Drug Control

 

 

 

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Intranasal Naloxone
 

01/26/14 - Chief William G. Brooks III today announced that he has ordered the deployment of intranasal naloxone in all marked Norwood Police Department cruisers. Naloxone, commonly known by the brand-name Narcan®, is an opioid antagonist, which means that it displaces opioids from receptors in the brain and can therefore reverse an opiate overdose. Naloxone has been available as an injectable since the 1960’s and has been used in hospital emergency rooms for years. In fact, the injectable form is carried by Norwood Fire Department paramedics. Only recently was naloxone developed as a nasal spray. It was deployed in the cruisers of the Quincy Police Department two years ago under a pilot program by the Department of Public Health. Naloxone is a scheduled drug, but it has no euphoric properties and minimal side effects. If it is administered to a person who is not suffering an opiate overdose, it will do no harm.

 

On January 22 and 23, every sworn member of the Norwood Police Department received training by Dr. Michael Valkanas of Norwood Hospital. Officers were trained about the causes of opiate overdose, symptoms and signs of overdose, and the administration of naloxone using a nasal applicator. Dr. Valkanas has prescribed naloxone to the Department and we have obtained sufficient dosage units to deploy it in every cruiser. From this day forward, a Norwood police officer who is dispatched to assist a person in respiratory arrest due to opiate intoxication will have the ability to administer naloxone to reverse the overdose.

 

Today, opiate overdose is the leading cause of accidental death in Massachusetts. Fatal and nonfatal overdose can result from the abuse of opiates such as morphine, heroin, fentanyl, oxycodone (as found in OxyContin®, Percocet® and Percodan®), and hydrocodone (as found in Vicodin®). The Norwood Police Department has not undertaken the deployment of naloxone due to a spike in overdoses in Norwood. While there were approximately 60 fatal opiate overdoses in Norfolk County in 2013, none occurred in Norwood. However, NPD officers responded to six non-fatal cases and there have been fatalities in past years. Now, especially in cases where the Fire Department’s ALS ambulance is unavailable, officers will have the training and equipment to immediately treat the overdose.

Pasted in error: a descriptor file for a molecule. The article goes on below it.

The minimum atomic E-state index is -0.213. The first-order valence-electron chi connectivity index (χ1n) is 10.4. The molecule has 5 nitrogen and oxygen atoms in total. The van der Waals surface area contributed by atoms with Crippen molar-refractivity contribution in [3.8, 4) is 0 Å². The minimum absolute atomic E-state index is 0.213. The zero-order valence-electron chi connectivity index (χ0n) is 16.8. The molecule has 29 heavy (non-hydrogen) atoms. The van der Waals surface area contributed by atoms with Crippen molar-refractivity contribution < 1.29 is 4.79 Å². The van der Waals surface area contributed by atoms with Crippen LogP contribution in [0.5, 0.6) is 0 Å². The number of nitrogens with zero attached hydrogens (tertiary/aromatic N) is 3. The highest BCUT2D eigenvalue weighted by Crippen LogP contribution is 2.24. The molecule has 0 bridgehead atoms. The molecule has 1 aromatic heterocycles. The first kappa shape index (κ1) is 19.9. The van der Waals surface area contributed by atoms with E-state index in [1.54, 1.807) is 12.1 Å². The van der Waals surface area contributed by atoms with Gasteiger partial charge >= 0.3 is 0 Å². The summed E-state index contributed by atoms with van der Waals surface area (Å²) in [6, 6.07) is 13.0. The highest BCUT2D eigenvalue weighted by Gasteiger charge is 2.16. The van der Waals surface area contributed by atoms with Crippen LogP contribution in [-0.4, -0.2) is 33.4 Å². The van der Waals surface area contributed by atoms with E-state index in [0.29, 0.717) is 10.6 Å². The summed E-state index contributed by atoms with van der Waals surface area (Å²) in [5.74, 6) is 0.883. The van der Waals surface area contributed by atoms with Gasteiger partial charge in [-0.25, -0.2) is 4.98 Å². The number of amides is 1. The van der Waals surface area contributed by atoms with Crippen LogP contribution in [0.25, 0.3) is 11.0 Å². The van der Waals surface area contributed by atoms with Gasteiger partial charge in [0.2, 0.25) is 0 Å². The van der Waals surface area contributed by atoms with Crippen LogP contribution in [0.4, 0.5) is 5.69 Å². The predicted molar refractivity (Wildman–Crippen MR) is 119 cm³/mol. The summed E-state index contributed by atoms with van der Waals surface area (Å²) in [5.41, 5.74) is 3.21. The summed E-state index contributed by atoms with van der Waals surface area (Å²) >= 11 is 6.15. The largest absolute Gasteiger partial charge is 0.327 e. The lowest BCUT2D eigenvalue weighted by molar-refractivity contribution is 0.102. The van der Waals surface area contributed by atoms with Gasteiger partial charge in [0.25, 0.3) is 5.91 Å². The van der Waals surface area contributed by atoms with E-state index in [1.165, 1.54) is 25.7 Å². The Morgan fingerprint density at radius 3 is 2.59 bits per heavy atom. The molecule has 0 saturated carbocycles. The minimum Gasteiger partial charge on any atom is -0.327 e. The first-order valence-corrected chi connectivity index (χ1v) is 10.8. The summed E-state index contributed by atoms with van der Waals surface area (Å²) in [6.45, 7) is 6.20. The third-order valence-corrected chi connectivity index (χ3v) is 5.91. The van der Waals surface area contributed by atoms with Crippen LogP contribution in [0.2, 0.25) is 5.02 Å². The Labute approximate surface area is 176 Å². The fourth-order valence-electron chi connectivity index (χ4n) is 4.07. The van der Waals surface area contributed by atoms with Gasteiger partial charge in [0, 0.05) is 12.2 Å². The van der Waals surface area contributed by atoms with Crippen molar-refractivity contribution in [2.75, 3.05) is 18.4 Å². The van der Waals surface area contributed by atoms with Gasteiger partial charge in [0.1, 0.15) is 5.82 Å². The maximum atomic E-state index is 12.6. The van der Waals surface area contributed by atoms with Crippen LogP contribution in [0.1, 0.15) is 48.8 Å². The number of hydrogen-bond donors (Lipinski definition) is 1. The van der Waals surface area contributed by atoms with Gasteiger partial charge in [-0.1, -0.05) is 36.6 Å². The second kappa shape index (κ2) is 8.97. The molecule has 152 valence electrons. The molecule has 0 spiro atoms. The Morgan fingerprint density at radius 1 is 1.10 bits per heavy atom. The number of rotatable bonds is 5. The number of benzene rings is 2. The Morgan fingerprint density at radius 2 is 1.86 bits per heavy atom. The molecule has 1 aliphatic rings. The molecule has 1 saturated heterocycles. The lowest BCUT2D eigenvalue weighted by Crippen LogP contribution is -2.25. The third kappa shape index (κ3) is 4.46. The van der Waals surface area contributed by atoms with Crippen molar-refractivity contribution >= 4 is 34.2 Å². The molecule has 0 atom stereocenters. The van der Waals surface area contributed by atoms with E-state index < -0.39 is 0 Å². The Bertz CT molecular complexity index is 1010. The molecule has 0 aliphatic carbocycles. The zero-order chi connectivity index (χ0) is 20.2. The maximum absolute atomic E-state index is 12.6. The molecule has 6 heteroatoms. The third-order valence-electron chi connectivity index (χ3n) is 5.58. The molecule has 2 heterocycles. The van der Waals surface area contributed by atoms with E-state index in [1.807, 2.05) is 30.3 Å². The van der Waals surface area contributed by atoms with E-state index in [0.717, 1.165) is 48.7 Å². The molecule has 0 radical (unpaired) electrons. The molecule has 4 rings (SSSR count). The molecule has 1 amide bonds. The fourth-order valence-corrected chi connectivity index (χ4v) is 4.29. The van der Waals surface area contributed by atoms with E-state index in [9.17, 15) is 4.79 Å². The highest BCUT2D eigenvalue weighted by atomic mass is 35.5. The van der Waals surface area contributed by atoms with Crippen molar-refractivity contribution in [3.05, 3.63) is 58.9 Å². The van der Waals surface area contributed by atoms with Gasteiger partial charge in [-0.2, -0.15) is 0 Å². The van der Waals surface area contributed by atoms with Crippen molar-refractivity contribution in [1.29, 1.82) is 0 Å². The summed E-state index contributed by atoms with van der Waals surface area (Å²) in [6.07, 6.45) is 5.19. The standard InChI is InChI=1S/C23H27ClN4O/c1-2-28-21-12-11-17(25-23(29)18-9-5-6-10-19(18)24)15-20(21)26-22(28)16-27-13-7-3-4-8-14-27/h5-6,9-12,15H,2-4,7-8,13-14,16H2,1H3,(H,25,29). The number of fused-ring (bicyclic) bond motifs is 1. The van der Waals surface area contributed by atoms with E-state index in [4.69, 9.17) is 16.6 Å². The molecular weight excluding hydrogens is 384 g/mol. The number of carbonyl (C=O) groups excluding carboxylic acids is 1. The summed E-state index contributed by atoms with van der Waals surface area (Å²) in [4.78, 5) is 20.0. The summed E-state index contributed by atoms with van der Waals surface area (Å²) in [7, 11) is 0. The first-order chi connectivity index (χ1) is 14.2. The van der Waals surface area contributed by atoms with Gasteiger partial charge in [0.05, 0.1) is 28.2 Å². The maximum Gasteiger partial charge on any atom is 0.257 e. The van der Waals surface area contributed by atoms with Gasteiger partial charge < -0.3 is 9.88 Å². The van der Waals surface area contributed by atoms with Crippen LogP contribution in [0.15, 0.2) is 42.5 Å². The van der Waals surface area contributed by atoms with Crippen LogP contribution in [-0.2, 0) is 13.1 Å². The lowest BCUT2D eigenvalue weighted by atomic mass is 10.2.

Chief Brooks thanks and recognizes the assistance provided by Dr. Valkanas. Sergeant Michael Benedetti managed the project for the Department and Officer Christopher Padden handled policy development. District Attorney Michael Morrissey has fully supported this initiative.

The Norwood Police Department is only the fourth law enforcement agency in Massachusetts, and one of only a handful in the United States, to equip its officers with the means and training to medically reverse opiate overdoses.  Chief Brooks noted that the officers of the NPD have embraced this initiative, as they recognize it is in keeping with the Department’s core mission to protect human life.

 



 

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